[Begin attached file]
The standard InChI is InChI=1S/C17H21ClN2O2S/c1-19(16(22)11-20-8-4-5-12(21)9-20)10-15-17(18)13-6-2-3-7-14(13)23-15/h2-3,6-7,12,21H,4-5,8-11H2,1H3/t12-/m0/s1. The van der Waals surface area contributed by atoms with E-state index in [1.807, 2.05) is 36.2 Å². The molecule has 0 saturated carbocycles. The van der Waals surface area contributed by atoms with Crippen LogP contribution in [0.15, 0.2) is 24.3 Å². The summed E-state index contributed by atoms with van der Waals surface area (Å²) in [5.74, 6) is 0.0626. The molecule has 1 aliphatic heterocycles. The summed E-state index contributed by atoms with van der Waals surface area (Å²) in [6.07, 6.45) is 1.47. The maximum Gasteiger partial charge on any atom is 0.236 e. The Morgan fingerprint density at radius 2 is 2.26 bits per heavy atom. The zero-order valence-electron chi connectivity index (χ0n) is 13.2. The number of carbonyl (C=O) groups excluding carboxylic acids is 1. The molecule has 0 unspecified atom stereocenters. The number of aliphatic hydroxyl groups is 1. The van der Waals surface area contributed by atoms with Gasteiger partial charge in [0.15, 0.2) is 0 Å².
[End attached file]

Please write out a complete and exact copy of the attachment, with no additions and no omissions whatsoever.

The standard InChI is InChI=1S/C17H21ClN2O2S/c1-19(16(22)11-20-8-4-5-12(21)9-20)10-15-17(18)13-6-2-3-7-14(13)23-15/h2-3,6-7,12,21H,4-5,8-11H2,1H3/t12-/m0/s1. The van der Waals surface area contributed by atoms with E-state index in [1.807, 2.05) is 36.2 Å². The molecule has 0 saturated carbocycles. The van der Waals surface area contributed by atoms with Crippen LogP contribution in [0.15, 0.2) is 24.3 Å². The summed E-state index contributed by atoms with van der Waals surface area (Å²) in [5.74, 6) is 0.0626. The molecule has 1 aliphatic heterocycles. The summed E-state index contributed by atoms with van der Waals surface area (Å²) in [6.07, 6.45) is 1.47. The maximum Gasteiger partial charge on any atom is 0.236 e. The Morgan fingerprint density at radius 2 is 2.26 bits per heavy atom. The zero-order valence-electron chi connectivity index (χ0n) is 13.2. The number of carbonyl (C=O) groups excluding carboxylic acids is 1. The molecule has 0 unspecified atom stereocenters. The number of aliphatic hydroxyl groups is 1. The van der Waals surface area contributed by atoms with Gasteiger partial charge in [0.15, 0.2) is 0 Å².